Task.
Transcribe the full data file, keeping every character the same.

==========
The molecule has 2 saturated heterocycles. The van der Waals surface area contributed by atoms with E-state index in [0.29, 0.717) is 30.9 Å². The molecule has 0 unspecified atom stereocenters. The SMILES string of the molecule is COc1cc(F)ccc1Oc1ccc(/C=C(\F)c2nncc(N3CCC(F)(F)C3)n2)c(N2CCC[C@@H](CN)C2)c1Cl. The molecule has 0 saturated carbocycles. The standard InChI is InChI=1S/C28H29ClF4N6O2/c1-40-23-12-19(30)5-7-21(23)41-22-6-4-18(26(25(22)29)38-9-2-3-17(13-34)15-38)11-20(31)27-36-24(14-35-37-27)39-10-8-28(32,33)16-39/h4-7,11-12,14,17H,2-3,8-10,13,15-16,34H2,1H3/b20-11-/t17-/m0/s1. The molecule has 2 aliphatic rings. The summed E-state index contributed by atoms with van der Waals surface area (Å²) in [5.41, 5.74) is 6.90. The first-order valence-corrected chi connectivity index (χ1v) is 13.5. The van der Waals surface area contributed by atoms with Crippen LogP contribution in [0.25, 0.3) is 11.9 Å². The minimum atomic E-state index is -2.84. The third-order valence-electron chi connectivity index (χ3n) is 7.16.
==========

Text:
The molecule has 2 saturated heterocycles. The van der Waals surface area contributed by atoms with E-state index in [0.29, 0.717) is 30.9 Å². The molecule has 0 unspecified atom stereocenters. The SMILES string of the molecule is COc1cc(F)ccc1Oc1ccc(/C=C(\F)c2nncc(N3CCC(F)(F)C3)n2)c(N2CCC[C@@H](CN)C2)c1Cl. The molecule has 0 saturated carbocycles. The standard InChI is InChI=1S/C28H29ClF4N6O2/c1-40-23-12-19(30)5-7-21(23)41-22-6-4-18(26(25(22)29)38-9-2-3-17(13-34)15-38)11-20(31)27-36-24(14-35-37-27)39-10-8-28(32,33)16-39/h4-7,11-12,14,17H,2-3,8-10,13,15-16,34H2,1H3/b20-11-/t17-/m0/s1. The molecule has 2 aliphatic rings. The summed E-state index contributed by atoms with van der Waals surface area (Å²) in [5.41, 5.74) is 6.90. The first-order valence-corrected chi connectivity index (χ1v) is 13.5. The van der Waals surface area contributed by atoms with Crippen LogP contribution in [0.25, 0.3) is 11.9 Å². The minimum atomic E-state index is -2.84. The third-order valence-electron chi connectivity index (χ3n) is 7.16.